What’s live birth per cent in frozen eggs at IVF London?

Pregnancy rate is around 6% per egg. I would say the live birth rate is around 5% per egg. So again 10 eggs from a woman who’s 35 years old or less you have a 50% chance of live birth.

I’m thinking of freezing the eggs. How many eggs do I need to freeze? My AMH is 0.739, and follicle count is 6.  

If you’re thinking about egg freezing, I would say you’re looking at a couple of cycles of egg freezing. If your antral follicle count is 6 and your AMH 0.739 presumably nanograms and I think you’re looking at a couple of cycles of egg freezing.

Can I freeze my eggs? FSH/ LH is okay, AFC is 7, AMH is 0.3. I am 40. 

In some women, we have what we call a discrepancy between an AMH and AFC, and in such cases, the AFC is a better predictor. In fact today, I had a patient who’s AMH was 1.3 nmol/l as but she has got about 15 eggs, we stimulate her at the moment, and she’s got about 12 to 15 follicles that are growing simply because her AFC was good, so she had a good antral follicle count but a very low AMH but when you compare AMH and AFC is a better and a stronger predictor especially in cases where you have that discrepancy. I would say the answer to the question is yes, You can certainly attempt to freeze your eggs because your antral follicle count is around 7. What I would expect is around 4 to 6 eggs being retrieved.

Is glutathione beneficial for egg quality?

There is very little evidence for that at all. There is very little that has shown in terms of external supplementation to benefit egg quality. The most important thing to do is to time it right and freeze the eggs whilst your egg quality is better.

Upon egg collection, few eggs were m1 and were not matured farther after donation. Do you recommend freezing those eggs or just discard them? What do you expect upon thawing them? 

Usually, we don’t freeze the metaphase 1 egg. We would only freeze metaphase 2 eggs unless you were a cancer patient then they wouldn’t be an added advantage of freezing metaphase 1 or immature eggs. The common practice is to only freeze metaphase 2 eggs, one has to obviously also make sure that we try and get more mature eggs from you so if you have a lot of immature eggs, then one should be questioning if the stimulation regime applied was correct or not.

Is it safe to refreeze the eggs? All are m2, yet the cycle was cancelled after thawing. What do you recommend in this case?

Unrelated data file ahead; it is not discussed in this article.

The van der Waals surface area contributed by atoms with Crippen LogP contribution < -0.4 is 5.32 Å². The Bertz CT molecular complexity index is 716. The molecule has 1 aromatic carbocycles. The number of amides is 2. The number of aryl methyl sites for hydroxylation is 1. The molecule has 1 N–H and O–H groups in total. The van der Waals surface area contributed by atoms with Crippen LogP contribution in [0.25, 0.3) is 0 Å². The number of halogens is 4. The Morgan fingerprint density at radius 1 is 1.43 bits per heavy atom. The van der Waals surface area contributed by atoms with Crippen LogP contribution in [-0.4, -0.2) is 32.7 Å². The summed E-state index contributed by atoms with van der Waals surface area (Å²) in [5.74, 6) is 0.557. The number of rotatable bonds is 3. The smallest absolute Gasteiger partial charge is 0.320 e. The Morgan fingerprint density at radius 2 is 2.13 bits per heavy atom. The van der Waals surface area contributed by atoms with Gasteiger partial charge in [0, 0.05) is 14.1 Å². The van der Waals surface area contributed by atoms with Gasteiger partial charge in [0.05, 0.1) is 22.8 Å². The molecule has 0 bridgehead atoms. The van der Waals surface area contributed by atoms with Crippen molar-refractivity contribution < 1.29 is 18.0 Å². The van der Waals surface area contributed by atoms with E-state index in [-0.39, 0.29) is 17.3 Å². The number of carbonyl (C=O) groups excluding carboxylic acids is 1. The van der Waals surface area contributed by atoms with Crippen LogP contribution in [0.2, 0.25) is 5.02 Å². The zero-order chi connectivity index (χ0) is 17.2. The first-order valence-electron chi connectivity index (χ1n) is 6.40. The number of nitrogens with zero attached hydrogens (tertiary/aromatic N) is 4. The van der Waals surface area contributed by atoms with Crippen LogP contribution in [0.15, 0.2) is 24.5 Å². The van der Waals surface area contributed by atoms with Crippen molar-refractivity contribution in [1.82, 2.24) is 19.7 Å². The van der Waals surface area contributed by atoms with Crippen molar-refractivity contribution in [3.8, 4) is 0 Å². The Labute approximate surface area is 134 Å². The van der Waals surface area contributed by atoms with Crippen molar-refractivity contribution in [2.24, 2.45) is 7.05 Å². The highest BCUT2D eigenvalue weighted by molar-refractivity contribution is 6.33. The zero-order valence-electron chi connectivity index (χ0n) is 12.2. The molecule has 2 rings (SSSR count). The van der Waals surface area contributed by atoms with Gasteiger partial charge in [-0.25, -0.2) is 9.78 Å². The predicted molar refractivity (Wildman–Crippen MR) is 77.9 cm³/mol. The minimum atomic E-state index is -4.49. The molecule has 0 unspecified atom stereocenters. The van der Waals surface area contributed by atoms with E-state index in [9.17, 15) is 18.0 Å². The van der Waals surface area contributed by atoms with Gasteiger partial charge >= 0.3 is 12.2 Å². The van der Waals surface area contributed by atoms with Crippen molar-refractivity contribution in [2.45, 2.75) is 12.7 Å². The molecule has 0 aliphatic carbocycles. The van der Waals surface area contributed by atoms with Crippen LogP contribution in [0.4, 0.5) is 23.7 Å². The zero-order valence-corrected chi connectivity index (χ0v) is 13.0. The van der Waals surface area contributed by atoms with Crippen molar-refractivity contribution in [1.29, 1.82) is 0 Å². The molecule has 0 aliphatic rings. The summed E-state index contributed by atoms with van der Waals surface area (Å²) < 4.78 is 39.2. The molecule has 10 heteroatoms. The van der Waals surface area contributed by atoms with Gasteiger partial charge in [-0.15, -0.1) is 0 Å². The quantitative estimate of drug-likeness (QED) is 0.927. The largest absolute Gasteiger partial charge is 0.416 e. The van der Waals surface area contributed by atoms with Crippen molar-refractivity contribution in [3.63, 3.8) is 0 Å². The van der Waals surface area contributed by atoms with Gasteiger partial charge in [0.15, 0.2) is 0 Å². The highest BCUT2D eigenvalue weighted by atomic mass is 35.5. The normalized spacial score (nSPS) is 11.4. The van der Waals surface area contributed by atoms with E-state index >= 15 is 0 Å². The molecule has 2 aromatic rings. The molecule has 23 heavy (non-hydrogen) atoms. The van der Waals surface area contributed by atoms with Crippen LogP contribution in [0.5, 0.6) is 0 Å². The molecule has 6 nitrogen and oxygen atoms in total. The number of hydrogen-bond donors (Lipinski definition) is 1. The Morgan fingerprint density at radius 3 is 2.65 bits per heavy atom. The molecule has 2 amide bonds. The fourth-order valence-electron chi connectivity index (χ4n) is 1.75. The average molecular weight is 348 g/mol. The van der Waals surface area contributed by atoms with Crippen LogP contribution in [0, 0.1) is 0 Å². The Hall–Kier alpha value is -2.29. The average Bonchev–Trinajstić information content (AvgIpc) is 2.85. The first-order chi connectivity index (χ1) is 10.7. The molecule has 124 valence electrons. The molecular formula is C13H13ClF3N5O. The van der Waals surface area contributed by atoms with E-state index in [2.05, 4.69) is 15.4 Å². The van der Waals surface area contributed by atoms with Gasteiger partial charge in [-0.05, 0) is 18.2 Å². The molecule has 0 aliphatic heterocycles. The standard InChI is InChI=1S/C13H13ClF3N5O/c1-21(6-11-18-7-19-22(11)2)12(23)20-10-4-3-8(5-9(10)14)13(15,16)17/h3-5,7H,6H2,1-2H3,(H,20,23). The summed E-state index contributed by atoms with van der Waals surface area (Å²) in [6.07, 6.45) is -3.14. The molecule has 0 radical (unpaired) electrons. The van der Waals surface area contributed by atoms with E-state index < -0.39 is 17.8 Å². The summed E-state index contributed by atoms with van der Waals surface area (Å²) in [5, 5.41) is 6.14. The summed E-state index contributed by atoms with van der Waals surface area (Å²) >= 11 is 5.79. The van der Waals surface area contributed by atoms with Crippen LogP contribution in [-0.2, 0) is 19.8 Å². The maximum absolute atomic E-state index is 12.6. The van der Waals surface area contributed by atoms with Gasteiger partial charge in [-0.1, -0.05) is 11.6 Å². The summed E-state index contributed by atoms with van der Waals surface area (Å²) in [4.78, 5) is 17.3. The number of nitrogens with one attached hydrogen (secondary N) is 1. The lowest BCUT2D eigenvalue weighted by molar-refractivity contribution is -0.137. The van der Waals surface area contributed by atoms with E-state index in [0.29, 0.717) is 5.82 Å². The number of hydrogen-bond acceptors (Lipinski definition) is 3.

This is very bizarre because why would the eggs thawed and why were the eggs refrozen because if it is a matter of the sperm not being available, then the eggs should not have been thawed. It’s not easy to give an answer to this because I don’t have enough information here. The answer to your questions is it safe to refreeze the eggs, yes eggs can be refrozen but again as I said in my talk when you freeze eggs you are stressing them out to a certain degree so why would you apply that stress twice unnecessarily. If this was about not finding sperm on the day, then I would have not thawed those eggs, to begin with, and only thawed them once we have sperm.

What is your opinion on a nuclear and spindle transfer with a 50 plus-year-old woman and a 23-year-old donor?

Firstly, I want to say that nuclear and spindle transfer is still under research and development. There’s a lot of validation and clinical information that we need on its safety, so I would not recommend that you look into any of this technology because it is still not validated, it is still not considered to be safe. It’s important to understand that we are creating a life here, we try to create a baby, so we don’t want to be experimenting too early. Technology is moving very fast in reproductive medicine, and I feel it’s my responsibility to say that all this technology including spindle transfer is very much in its infancy, maybe in 10 years time it will be a reality, but at the moment there is not enough known about it. I know there have been some live births from Mexico from China on spindle transfer but what we fail to understand is how many times has it gone wrong. We only see the number of times that it’s gone right, that’s what we hear about, but we don’t hear about how many times it’s gone wrong, so it’s very important to understand, and as a scientist, I would be very sceptical about using technology which is very raw and not ready.

I have Nextplanon in currently to control my endometriosis. I believe I will need this removed for egg freezing? Is this something that a clinic would assist with or do I need to anticipate a heavy reliance on my GP who is not taking appointments for the foreseeable?